The NHL’s latest Cinderella team, the Vegas Golden Knights, are continuing to do the impossible. Earlier in December, the Golden Knights became the fastest expansion team to hit the 20-win mark in their first season of operation, clocking in at 31 games.
After Tuesday night’s dramatic, last-second 4-3 victory over the Tampa Bay Lightning, the Golden Knights now sit atop the Western Conference with 46 points with the NHL’s second-best record of 22-9-2. We’re nearing the holiday break, but Vegas has lost just one game in regulation this entire month and recently took out the NHL’s top team in brilliant fashion.
The Golden Knights have captured the hearts of the hockey world, and for good reason. They’re a rag-tag bunch of extras from 30 other NHL teams, with more than a fair share of lovable stories among them. Goaltender Marc-Andre Fleury’s unfortunate breakaway from Pittsburgh has created some charged moments and has endeared him to the Golden Knights’ organization. The team managed to cultivate dynamic scoring from players like William Karlsson and David Perron, even after letting a big prize like Vadim Shipachyov go earlier in the season.
Their record isn’t a fluke either. Their possession numbers are positive, 50.65 percent at even strength, and their 2.71 GF/60 is fourth-best in the NHL. There was probably some voodoo magic involved in keeping the team afloat as goaltender after goaltender was injured, but every Cinderella team has an air of mystery and destiny around them.
What’s struck people the most, however, is Vegas’ home/away splits. At T-Mobile Arena, the Golden Knights have an astonishing 14-2-1 record. Away from home? It cools off to 8-7-1. Now, to be fair, most sports teams are better at home for one reason or another, but the sheer disparity between the splits has some people calling for an outbreak of the “Vegas Flu.”
In short, the distractions of a new hockey town like Vegas, with its already distracting brightness in a way New York’s magnitude is to a newcomer, may be lulling the competition in favor of the Golden Knights. There is no tried and true way to test if the “Vegas Flu” is something quantifiable, but the ESPN piece is a great way to dig into the puzzling phenomenon.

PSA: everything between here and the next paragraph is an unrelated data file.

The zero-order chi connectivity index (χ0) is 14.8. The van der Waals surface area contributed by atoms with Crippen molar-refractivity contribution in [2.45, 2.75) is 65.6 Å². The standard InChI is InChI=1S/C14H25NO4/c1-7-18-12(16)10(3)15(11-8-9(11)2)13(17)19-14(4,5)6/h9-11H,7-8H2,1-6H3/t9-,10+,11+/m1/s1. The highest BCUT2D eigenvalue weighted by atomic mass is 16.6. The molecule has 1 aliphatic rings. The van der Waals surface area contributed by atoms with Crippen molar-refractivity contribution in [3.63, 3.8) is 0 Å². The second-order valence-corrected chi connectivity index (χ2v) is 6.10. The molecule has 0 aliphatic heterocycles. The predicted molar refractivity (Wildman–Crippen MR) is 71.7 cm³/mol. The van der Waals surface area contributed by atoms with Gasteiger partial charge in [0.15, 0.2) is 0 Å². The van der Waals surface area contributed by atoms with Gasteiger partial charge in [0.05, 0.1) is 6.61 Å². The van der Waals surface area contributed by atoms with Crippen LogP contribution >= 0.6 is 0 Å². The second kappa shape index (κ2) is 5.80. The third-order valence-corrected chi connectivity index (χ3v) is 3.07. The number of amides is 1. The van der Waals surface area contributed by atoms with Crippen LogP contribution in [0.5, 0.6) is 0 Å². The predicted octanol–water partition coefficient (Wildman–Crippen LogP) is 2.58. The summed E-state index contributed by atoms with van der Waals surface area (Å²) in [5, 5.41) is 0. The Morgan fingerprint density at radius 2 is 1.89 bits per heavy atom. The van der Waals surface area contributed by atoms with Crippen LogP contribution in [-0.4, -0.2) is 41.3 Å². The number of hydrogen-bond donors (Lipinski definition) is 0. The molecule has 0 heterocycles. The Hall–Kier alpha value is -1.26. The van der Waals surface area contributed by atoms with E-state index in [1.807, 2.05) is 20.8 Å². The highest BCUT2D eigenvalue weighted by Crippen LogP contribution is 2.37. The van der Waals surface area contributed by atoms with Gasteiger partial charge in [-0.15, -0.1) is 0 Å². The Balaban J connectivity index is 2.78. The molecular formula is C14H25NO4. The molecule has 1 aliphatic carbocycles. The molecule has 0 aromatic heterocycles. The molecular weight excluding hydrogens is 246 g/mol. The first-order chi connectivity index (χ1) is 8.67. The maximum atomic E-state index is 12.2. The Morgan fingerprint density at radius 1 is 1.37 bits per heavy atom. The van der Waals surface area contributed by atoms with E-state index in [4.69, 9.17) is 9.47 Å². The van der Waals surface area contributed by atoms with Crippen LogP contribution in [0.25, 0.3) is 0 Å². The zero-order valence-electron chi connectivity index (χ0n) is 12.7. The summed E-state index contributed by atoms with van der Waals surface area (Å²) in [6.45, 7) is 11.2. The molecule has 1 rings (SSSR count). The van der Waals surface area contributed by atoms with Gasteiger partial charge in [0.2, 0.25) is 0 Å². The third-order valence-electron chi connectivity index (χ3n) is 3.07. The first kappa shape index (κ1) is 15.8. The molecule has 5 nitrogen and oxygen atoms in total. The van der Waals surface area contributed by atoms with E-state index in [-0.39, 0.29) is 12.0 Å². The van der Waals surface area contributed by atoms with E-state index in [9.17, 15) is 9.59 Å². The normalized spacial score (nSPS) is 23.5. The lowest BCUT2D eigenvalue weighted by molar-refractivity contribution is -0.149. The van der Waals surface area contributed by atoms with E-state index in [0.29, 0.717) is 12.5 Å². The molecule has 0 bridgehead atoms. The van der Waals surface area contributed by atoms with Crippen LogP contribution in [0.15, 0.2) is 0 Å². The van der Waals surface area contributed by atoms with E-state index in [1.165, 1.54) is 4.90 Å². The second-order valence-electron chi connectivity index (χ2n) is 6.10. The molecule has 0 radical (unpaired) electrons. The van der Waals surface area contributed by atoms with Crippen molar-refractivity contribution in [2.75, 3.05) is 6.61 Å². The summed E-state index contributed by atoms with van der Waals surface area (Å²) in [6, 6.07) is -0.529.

It does, however, raise questions for the rest of the Golden Knights’ season. The team’s home and away splits have been relatively even through their 33 games played so far this year. For the rest of the season, the Golden Knights will play 24 games at home and 25 games on the road. They will have to deal with long stretches of time away from T-Mobile Arena, as they have road trips of four, five, and six games scheduled for the rest of the season.
In fairness, the Golden Knights also have home stands of four, four, and seven games to end the season. The disparity of home and away games as we near the halfway mark of the season might not make a huge difference, but those away games will be the team’s biggest tests as we race closer to springtime. While the Western Conference isn’t as tightly packed as the East, stretches of poor play could be the difference by season’s end.
Much also has been made of the Golden Knights’ ability to have taken on big playoff monsters and come away victorious. Since the start of the season, the Golden Knights have played seven different teams in playoff seeds as of Wednesday and won games against them all. However, they also won all of them at home.
Now, they’ll have to face teams like the Nashville Predators, Tampa Bay Lightning, and Los Angeles Kings on different terms away from their home rink. They’ve beaten them all earlier this season, but they won’t have their biggest advantage behind them. Of course, Vegas has shown themselves to be a resilient bunch through the first third of the season, but the road seems to get harder from here.
While their home record may define their season come April, the biggest challenges the Golden Knights will face from here on out will likely be on the road.